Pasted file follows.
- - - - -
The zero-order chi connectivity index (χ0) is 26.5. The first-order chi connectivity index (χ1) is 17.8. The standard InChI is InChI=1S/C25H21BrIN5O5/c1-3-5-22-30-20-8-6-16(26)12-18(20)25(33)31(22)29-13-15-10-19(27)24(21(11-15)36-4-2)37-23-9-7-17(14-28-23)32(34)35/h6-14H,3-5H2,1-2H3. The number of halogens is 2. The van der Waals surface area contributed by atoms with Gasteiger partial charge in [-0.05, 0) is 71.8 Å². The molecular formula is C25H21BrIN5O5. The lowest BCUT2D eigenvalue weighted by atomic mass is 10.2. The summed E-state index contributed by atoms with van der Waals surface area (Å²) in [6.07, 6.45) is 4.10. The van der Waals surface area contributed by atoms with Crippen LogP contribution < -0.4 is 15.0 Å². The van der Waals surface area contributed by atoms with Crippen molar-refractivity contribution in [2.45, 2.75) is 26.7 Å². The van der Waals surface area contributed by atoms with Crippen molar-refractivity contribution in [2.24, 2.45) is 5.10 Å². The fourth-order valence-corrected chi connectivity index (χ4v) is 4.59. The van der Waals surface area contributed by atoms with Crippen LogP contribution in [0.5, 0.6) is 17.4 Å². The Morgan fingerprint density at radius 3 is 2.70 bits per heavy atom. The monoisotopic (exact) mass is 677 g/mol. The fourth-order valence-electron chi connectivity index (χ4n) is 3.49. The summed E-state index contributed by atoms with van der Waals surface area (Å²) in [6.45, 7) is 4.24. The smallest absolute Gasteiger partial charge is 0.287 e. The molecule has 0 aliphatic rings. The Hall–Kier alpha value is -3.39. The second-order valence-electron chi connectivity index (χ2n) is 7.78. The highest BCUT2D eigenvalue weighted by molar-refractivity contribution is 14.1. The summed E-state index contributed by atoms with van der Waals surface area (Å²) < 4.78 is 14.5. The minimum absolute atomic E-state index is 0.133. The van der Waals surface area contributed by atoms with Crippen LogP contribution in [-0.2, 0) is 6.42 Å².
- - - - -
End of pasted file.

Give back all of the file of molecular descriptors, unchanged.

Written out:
The zero-order chi connectivity index (χ0) is 26.5. The first-order chi connectivity index (χ1) is 17.8. The standard InChI is InChI=1S/C25H21BrIN5O5/c1-3-5-22-30-20-8-6-16(26)12-18(20)25(33)31(22)29-13-15-10-19(27)24(21(11-15)36-4-2)37-23-9-7-17(14-28-23)32(34)35/h6-14H,3-5H2,1-2H3. The number of halogens is 2. The van der Waals surface area contributed by atoms with Gasteiger partial charge in [-0.05, 0) is 71.8 Å². The molecular formula is C25H21BrIN5O5. The lowest BCUT2D eigenvalue weighted by atomic mass is 10.2. The summed E-state index contributed by atoms with van der Waals surface area (Å²) in [6.07, 6.45) is 4.10. The van der Waals surface area contributed by atoms with Crippen LogP contribution < -0.4 is 15.0 Å². The van der Waals surface area contributed by atoms with Crippen molar-refractivity contribution in [2.45, 2.75) is 26.7 Å². The van der Waals surface area contributed by atoms with Crippen molar-refractivity contribution in [2.24, 2.45) is 5.10 Å². The fourth-order valence-corrected chi connectivity index (χ4v) is 4.59. The van der Waals surface area contributed by atoms with Crippen LogP contribution in [0.5, 0.6) is 17.4 Å². The Morgan fingerprint density at radius 3 is 2.70 bits per heavy atom. The monoisotopic (exact) mass is 677 g/mol. The fourth-order valence-electron chi connectivity index (χ4n) is 3.49. The summed E-state index contributed by atoms with van der Waals surface area (Å²) in [6.45, 7) is 4.24. The smallest absolute Gasteiger partial charge is 0.287 e. The molecule has 0 aliphatic rings. The Hall–Kier alpha value is -3.39. The second-order valence-electron chi connectivity index (χ2n) is 7.78. The highest BCUT2D eigenvalue weighted by molar-refractivity contribution is 14.1. The summed E-state index contributed by atoms with van der Waals surface area (Å²) < 4.78 is 14.5. The minimum absolute atomic E-state index is 0.133. The van der Waals surface area contributed by atoms with Crippen LogP contribution in [-0.2, 0) is 6.42 Å².